Liquid-State Physical Chemistry: Fundamentals, Modeling, and Applications (2013)
7. Modeling the Structure of Liquids: The Integral Equation Approach
The statistical description using the distribution functions given in Chapter 6 led to the pair correlation function g(r) for characterizing the structure of liquids and options to calculate the thermodynamic properties. In this chapter, we will see that this approach also provides options for calculating g(r) using methods which are conveniently and collectively described as the “integral equation approach.” Using hard-sphere results as a basis, the effect of a more realistic potential on the thermodynamic properties can be assessed via the perturbation approach. Finally, the necessary steps and associated problems to extend this approach to molecular fluids are indicated briefly.
7.1. The Vital Role of the Correlation Function
In Chapter 6 we have seen that
where the coupling parameter ξ is used in the last equation and all other symbols have their usual meaning. In these expressions, the first term is due to the momenta – that is, the kinetics – while the second term is due to the coordinates – that is, the configuration. Thus, all three equations in principle relate a thermodynamic quantity to the structure as represented by g. Now, the thought might occur that, if we could determine the correlation function g(r) experimentally, we could calculate the thermodynamic properties for a liquid. However, in spite of the significant progress in experimental accuracy for determining the correlation function g(r), at present these methods are insufficiently accurate to calculate reliable thermodynamic properties, and we thus must seek alternative methods. One option would be to use integral equation methods, as described in this chapter. An extensive review, dealing with several aspects of the integral equation, the associated perturbation approach and several other topics, has been provided by Barker and Henderson .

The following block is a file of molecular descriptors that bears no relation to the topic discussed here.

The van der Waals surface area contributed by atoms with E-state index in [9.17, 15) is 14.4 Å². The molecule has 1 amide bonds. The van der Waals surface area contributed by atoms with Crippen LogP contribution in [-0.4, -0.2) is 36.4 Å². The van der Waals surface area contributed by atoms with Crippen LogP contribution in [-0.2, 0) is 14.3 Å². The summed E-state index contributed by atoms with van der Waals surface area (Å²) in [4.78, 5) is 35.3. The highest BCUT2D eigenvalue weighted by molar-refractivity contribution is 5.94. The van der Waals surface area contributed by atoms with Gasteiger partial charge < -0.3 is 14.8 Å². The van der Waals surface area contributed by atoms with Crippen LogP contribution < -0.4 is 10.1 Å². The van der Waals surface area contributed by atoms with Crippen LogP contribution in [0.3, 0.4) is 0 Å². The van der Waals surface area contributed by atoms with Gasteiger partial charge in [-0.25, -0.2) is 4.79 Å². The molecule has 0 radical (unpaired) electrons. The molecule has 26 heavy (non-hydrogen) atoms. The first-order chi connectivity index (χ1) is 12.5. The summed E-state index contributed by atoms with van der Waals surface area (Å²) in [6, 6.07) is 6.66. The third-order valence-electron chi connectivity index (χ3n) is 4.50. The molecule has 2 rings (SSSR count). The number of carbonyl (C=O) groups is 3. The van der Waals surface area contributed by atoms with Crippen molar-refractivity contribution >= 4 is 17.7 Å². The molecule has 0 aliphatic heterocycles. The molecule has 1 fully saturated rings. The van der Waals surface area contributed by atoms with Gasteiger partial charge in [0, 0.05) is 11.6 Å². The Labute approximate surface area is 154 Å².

Indicate what are the most important reasons why Eqs (7.1), (7.2), and (7.3) yield unreliable thermodynamic results.